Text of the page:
Since turning pro at age 18, Korda has built a good relationship with the media, and she knows it’s a crucial part of the job. To achieve what she already has requires focus, energy, and balance, so her exposure, understandably, has been managed carefully. But now is the time for Nelly to come out of her shell and let the media and fans get to know her on a deeper level so they can truly invest in her.

The third ingredient is strong media coverage. ESPN has been steadily investing in women’s basketball for years, adding shoulder programming, a more robust selection show, and other elements to get people interested and engaged. The coverage of March Madness on the men’s and women’s sides looks increasingly similar every year. Clark didn’t bring fans in by herself and this “moment” in women’s sports didn’t happen overnight. Primetime TV slots and prime coverage of the NCAA title match led to a record-breaking 18.9 million fans tuning in with Clark’s dominance forcing networks to pay attention. On Sunday at the Chevron Championship, a peak audience of 1.9 million people tuned in to NBC to watch Korda record her fifth consecutive tournament victory at the Chevron Championship. It’s not a Caitlin Clark rating, but for a sport that has been affected by poor television coverage and a lack of breakthrough stars, it was one of the better days for women’s golf in recent years. People wanted to see Korda’s feat.

“We need a stage. We need to be on primetime TV, and we need to showcase the talent we have out here, which is a lot. We need the support from not just the crowds but the television networks,” Korda said in a recent press conference.

The main difference between Clark and Korda is that the structure and investment of coverage in their respective sports is miles apart and there have been recent instances where poor TV windows cut viewers off from consuming LPGA Tour golf at key moments. The cost of rights for the LPGA Tour is significantly cheaper than rights for the PGA Tour so the opportunity is there for a network to invest and, potentially, even come out with a profit. Women’s golf is entertaining and the excuse of not watching because the game is dominated by unrecognizable players doesn’t sell anymore. Korda has arrived.

The final ingredient is large brand sponsorships. As No.1 draft pick Clark will pocket $338,056 over four years at Indiana Fever. It’s $55.36m less than the four-year deal Victor Wembanyama signed with San Antonio Spurs as the No.1 NBA (men’s) draft pick in 2023 and highlights the continued battle women’s sports face. However, Clark continues to make history off the court as a pioneering example for so-called name, image, and likeness (NIL) deals, having already banked more than $3 million from deals with Nike, Gatorade, Goldman Sachs, Buick, and State Farm since they were legalized by the NCAA.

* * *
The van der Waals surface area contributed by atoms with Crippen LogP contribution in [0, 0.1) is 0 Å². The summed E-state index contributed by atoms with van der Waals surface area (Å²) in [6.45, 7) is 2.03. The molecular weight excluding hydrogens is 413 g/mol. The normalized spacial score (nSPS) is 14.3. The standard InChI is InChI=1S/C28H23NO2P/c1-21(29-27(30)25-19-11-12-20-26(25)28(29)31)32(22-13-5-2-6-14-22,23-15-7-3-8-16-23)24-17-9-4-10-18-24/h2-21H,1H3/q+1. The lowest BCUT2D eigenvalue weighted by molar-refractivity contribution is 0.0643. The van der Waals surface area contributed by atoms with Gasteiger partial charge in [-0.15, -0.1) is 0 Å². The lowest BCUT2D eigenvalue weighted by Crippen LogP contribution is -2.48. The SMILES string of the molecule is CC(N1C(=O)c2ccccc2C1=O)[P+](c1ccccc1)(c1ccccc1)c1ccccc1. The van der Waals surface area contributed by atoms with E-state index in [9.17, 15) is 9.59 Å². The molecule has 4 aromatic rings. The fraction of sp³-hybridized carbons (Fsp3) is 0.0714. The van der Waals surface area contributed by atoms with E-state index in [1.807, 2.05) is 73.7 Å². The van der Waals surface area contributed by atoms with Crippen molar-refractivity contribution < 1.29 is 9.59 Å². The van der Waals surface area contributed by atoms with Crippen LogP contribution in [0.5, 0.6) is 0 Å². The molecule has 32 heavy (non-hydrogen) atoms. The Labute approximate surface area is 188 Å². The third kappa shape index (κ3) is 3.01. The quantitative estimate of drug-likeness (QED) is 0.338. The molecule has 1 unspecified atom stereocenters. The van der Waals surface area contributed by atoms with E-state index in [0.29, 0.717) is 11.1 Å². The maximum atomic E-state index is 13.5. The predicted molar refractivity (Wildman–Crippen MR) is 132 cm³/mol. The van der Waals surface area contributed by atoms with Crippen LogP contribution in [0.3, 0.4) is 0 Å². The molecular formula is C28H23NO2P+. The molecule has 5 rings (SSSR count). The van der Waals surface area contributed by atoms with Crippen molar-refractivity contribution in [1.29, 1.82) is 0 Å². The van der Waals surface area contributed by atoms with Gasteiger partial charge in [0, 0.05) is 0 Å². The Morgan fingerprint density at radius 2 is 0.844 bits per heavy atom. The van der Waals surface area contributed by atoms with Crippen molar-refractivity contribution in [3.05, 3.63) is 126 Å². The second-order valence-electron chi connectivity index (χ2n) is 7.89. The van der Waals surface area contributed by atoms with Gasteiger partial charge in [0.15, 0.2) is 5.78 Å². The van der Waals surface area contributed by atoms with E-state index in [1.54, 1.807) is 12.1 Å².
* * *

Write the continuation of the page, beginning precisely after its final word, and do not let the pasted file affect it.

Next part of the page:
Korda is treading a similar path with Nike, Goldman Sachs, T-Mobile, and TaylorMade all on board. That list will only grow if her success continues. We have seen the power of brand support creating icons in sport and now is the perfect time for them to invest in women in golf. Korda is one of the most accomplished athletes on the planet right now, and she’s only 25 years old. Given that fewer than 100 days remain before the Olympics, where she will attempt to win a second gold medal after her success in Tokyo, we could witness ‘The Korda Effect’. The door is ajar, and I just hope Nelly can barge through, piece all the ingredients together and change the way women’s golf is viewed forever.

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About the author

Iona Stephen is a golf broadcaster and writes for Today's Golfer.

Iona Stephen – Broadcaster and Today’s Golfer contributor

A former professional golfer, who has played on the Ladies European Tour, Iona is a highly respected golf broadcaster.

She joined Today’s Golfer as a regular contributor in 2023 and offers insight into the professional game from her life working on the world’s biggest tours.

The Scotswoman is as comfortable covering the game from the commentary booth as she is broadcasting in front of the camera and from the course, where she is regularly seen interviewing the world’s best players during their rounds.

Alongside her television work, Stephen also has her own YouTube channel – On The Road With Iona.

Follow Iona on FacebookTwitterInstagram, and TikTok, and find out more at